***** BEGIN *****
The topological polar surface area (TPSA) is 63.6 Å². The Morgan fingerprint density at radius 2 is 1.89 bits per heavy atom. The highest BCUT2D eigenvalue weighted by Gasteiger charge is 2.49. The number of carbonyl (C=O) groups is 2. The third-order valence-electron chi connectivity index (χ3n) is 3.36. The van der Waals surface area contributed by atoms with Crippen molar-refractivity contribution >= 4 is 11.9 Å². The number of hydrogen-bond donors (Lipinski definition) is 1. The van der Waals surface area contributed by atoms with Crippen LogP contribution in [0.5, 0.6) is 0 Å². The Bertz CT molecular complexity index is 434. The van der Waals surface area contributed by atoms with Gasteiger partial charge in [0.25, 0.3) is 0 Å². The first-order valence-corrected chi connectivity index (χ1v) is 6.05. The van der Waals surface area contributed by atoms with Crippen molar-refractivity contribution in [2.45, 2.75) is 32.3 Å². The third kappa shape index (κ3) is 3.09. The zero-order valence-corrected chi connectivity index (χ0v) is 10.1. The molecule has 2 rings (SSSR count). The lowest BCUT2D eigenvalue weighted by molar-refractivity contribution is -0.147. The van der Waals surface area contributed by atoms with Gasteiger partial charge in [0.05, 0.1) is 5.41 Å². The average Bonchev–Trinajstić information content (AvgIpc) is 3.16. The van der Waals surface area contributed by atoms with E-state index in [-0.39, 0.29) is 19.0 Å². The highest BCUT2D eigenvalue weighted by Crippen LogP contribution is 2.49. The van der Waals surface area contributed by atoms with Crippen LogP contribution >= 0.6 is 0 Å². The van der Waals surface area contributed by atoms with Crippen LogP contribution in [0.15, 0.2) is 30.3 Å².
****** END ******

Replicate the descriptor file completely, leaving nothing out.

The topological polar surface area (TPSA) is 63.6 Å². The Morgan fingerprint density at radius 2 is 1.89 bits per heavy atom. The highest BCUT2D eigenvalue weighted by Gasteiger charge is 2.49. The number of carbonyl (C=O) groups is 2. The third-order valence-electron chi connectivity index (χ3n) is 3.36. The van der Waals surface area contributed by atoms with Crippen molar-refractivity contribution >= 4 is 11.9 Å². The number of hydrogen-bond donors (Lipinski definition) is 1. The van der Waals surface area contributed by atoms with Crippen LogP contribution in [0.5, 0.6) is 0 Å². The Bertz CT molecular complexity index is 434. The van der Waals surface area contributed by atoms with Gasteiger partial charge in [0.25, 0.3) is 0 Å². The first-order valence-corrected chi connectivity index (χ1v) is 6.05. The van der Waals surface area contributed by atoms with Crippen molar-refractivity contribution in [2.45, 2.75) is 32.3 Å². The third kappa shape index (κ3) is 3.09. The zero-order valence-corrected chi connectivity index (χ0v) is 10.1. The molecule has 2 rings (SSSR count). The lowest BCUT2D eigenvalue weighted by molar-refractivity contribution is -0.147. The van der Waals surface area contributed by atoms with Gasteiger partial charge in [0.05, 0.1) is 5.41 Å². The average Bonchev–Trinajstić information content (AvgIpc) is 3.16. The van der Waals surface area contributed by atoms with E-state index in [-0.39, 0.29) is 19.0 Å². The highest BCUT2D eigenvalue weighted by Crippen LogP contribution is 2.49. The van der Waals surface area contributed by atoms with Crippen LogP contribution >= 0.6 is 0 Å². The van der Waals surface area contributed by atoms with Crippen LogP contribution in [0.15, 0.2) is 30.3 Å².